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When Carers Turn Bad – Abuse of the Elderly


abuse of elderly

4 Steps to prevent abuse of the elderly

 

Abuse of the elderly at the hands of their carers is often difficult to spot and hard to stop. The abuse may be hidden in plain sight, covered up by lies. Relatives and friends may feel powerless to prevent it, but should they? Here are some suggestions to consider.

Informal caring can lead to abuse of the elderly

Often the most difficult cases of abuse of the elderly to investigate happen when the relationship between carer and victim is an informal one. The abuse occurs within the person’s own home. Perhaps a neighbour or friend offers help with shopping or cleaning, or a local tradesperson or home help befriends a lonely individual. These people are Good Samaritans on the face of it but they could end up taking advantage of a vulnerable person.

Many of these relationships go on every day and are entirely innocent; but the situations can also provide the perfect cover for unscrupulous, manipulative, and abusive behaviour.

How does abuse of the elderly start?

The starting point for abuse of the elderly is often financial abuse. As trust develops between the individual and their carer normal restraints can break down. The elderly person may be encouraged to share details of bank card pin numbers or the carer may be allowed to become a signatory on an account. The abuser often increases physical contact and the social boundaries between the carer and the vulnerable person become blurred. If the elderly person becomes too emotionally attached they may find it difficult to refuse requests for money or other favours.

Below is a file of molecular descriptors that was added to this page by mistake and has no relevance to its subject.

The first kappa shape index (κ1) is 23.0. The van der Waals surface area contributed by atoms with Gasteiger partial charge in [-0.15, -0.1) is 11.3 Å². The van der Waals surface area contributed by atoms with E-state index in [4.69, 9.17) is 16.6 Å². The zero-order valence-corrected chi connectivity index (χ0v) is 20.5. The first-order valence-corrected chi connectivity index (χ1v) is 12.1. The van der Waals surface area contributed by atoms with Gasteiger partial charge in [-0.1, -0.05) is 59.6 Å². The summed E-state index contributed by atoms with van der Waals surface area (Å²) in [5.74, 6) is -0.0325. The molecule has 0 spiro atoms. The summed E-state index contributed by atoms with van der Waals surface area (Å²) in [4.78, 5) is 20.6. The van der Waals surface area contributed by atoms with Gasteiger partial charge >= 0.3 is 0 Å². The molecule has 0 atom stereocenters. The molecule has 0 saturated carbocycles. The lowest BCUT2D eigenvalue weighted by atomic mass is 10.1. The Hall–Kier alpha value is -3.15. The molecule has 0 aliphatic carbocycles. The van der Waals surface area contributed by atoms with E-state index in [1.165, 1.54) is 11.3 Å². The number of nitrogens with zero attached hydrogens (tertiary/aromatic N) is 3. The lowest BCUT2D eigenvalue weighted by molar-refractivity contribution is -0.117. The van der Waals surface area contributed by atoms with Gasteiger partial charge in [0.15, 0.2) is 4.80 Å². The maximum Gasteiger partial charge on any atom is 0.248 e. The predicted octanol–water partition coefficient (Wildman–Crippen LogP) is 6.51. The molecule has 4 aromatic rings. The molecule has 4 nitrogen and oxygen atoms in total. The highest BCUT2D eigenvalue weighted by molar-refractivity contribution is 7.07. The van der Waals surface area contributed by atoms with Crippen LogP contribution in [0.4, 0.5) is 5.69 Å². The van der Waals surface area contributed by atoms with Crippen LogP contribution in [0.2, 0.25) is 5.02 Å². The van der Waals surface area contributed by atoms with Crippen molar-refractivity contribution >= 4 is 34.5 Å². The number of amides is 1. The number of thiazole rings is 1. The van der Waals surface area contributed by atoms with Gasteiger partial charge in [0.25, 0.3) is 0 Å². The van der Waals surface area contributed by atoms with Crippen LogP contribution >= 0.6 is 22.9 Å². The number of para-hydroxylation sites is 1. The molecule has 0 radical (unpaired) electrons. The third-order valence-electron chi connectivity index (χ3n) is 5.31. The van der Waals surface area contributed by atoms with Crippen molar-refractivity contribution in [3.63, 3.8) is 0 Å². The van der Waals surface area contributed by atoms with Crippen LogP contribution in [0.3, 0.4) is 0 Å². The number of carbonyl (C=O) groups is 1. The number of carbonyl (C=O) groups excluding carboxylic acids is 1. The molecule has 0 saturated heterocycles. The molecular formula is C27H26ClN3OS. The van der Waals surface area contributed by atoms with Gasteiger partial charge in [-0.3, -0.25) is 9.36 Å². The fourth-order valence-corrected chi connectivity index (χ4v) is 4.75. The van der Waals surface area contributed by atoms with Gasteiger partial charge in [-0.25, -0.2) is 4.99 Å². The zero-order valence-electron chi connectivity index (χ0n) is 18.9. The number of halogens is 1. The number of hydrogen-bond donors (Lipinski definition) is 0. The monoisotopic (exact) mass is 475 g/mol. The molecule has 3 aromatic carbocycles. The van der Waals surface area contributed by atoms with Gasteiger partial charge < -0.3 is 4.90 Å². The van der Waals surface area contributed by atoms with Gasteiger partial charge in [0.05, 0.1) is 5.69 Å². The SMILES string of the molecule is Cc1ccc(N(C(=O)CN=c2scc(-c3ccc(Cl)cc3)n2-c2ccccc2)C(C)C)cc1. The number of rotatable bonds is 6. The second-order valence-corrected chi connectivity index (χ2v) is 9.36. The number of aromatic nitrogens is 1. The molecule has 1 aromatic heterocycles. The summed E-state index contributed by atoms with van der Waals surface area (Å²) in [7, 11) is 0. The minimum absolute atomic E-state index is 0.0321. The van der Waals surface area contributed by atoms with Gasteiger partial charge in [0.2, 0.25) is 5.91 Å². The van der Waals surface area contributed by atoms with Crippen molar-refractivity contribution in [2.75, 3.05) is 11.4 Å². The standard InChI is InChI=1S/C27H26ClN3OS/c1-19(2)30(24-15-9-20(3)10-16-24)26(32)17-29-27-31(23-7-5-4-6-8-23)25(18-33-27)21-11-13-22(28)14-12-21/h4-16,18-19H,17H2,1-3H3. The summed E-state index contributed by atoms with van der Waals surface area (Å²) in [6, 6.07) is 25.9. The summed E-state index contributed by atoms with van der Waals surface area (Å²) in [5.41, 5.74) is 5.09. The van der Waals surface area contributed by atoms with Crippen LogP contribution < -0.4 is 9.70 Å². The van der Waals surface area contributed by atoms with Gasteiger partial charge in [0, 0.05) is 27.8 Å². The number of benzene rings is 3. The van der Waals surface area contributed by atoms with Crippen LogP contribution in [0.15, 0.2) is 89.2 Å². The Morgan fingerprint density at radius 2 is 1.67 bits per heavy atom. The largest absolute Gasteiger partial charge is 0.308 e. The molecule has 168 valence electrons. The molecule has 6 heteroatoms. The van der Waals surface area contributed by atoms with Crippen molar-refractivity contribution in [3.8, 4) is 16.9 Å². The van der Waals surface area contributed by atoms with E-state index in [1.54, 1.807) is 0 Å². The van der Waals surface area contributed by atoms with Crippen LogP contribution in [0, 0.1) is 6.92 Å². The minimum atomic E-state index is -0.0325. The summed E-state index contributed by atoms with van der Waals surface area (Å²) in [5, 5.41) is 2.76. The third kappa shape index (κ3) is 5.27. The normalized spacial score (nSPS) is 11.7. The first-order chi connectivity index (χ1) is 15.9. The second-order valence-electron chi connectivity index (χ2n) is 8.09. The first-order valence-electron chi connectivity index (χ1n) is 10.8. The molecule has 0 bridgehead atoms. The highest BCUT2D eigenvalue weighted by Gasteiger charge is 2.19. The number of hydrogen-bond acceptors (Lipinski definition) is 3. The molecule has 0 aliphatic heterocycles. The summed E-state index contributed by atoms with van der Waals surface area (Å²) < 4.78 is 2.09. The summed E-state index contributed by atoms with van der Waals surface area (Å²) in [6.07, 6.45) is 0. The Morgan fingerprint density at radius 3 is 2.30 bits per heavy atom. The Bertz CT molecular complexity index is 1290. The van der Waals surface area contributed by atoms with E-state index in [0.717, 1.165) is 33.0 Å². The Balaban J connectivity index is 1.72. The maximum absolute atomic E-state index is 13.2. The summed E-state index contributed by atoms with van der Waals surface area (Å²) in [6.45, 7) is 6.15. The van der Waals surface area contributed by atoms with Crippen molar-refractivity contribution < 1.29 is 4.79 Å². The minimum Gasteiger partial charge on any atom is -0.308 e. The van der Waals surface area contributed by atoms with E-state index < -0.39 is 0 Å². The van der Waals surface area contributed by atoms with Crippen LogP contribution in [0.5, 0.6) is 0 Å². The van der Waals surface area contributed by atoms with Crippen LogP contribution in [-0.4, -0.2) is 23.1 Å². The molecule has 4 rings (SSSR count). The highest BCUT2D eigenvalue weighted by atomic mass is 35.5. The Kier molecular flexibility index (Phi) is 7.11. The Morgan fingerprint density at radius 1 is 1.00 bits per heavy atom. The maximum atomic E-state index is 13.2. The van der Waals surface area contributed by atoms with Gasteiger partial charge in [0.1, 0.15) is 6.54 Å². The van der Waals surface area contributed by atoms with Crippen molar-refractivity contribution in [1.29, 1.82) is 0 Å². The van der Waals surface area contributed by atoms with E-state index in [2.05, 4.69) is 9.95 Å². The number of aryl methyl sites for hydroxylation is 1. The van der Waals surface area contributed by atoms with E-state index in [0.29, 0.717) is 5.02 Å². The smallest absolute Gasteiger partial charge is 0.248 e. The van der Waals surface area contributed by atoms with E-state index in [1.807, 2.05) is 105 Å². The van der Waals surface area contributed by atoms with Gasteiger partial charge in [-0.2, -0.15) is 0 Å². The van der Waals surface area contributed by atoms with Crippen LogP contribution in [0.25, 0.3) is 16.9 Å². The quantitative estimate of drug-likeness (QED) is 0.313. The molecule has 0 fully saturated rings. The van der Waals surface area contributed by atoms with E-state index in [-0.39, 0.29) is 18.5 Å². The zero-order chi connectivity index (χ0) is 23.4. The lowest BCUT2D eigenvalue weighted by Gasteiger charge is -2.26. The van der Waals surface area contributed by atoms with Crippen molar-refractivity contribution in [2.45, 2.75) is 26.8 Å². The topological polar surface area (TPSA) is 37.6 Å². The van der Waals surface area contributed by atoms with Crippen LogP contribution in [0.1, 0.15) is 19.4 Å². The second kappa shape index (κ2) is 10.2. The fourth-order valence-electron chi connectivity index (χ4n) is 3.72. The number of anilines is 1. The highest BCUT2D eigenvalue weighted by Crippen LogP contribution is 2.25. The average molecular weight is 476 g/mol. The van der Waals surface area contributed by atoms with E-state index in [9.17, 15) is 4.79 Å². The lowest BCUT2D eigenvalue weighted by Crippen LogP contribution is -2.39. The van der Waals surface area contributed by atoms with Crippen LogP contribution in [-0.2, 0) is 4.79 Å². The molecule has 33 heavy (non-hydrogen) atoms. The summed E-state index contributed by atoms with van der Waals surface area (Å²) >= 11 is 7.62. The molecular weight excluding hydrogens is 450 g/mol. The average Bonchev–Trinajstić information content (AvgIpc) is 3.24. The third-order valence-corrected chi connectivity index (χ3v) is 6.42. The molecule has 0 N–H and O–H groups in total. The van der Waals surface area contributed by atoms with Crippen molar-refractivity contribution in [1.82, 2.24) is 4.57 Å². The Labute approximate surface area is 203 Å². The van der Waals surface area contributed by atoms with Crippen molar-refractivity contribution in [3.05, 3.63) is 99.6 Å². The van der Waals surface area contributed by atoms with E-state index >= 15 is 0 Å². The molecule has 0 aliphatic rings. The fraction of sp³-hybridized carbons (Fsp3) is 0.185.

How to reduce abuse of the elderly

Here are some suggestions:

1. Understand the nature of the relationship.
If the neighbour or friend is providing support on a regular basis then the relationship should to be put on a more formal footing as soon as possible.

2. Document the care required.
Make a list of those things with which the elderly person requires assistance. This avoids confusion and makes it easier for family members to challenge behaviour they consider is unacceptable.

3. Set clear boundaries.
It is vital that both carers and the individuals they care for understand the limits of what each can expect of the other.

4. Put in place a Lasting Power of Attorney.
There should be a third party appointed with the necessary legal authority to help in overseeing arrangements such as managing finances so that if dishonest activity starts it can be quickly stopped.

Carers are sometimes the innocent victims of their own enthusiasm and unwittingly cause concern to relatives of the elderly person they are trying to help. This is can be the result of ignorance of their legal position and rights and responsibilities. All carers can benefit from training on legal issues.


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About the author
Rosamund Evans is a solicitor specialising in age and disability issues. Rosamund is a full member of the Society of Trust and Estate Practitioners (STEP) and an accredited member of Solicitors For The Elderly. Rosamund provides a range of legal support through her membership services and personal consultations. These services are provided as part of the law practice of Barker Evans Private Client Law which is authorised and regulated by the Solicitors Regulation Authority SRA No: 498553


This article does not represent legal advice and no responsibility is accepted for any action taken or not taken in consequence. Always seek independent legal advice before acting.

Image courtesy of flickr/JulieT/Seniors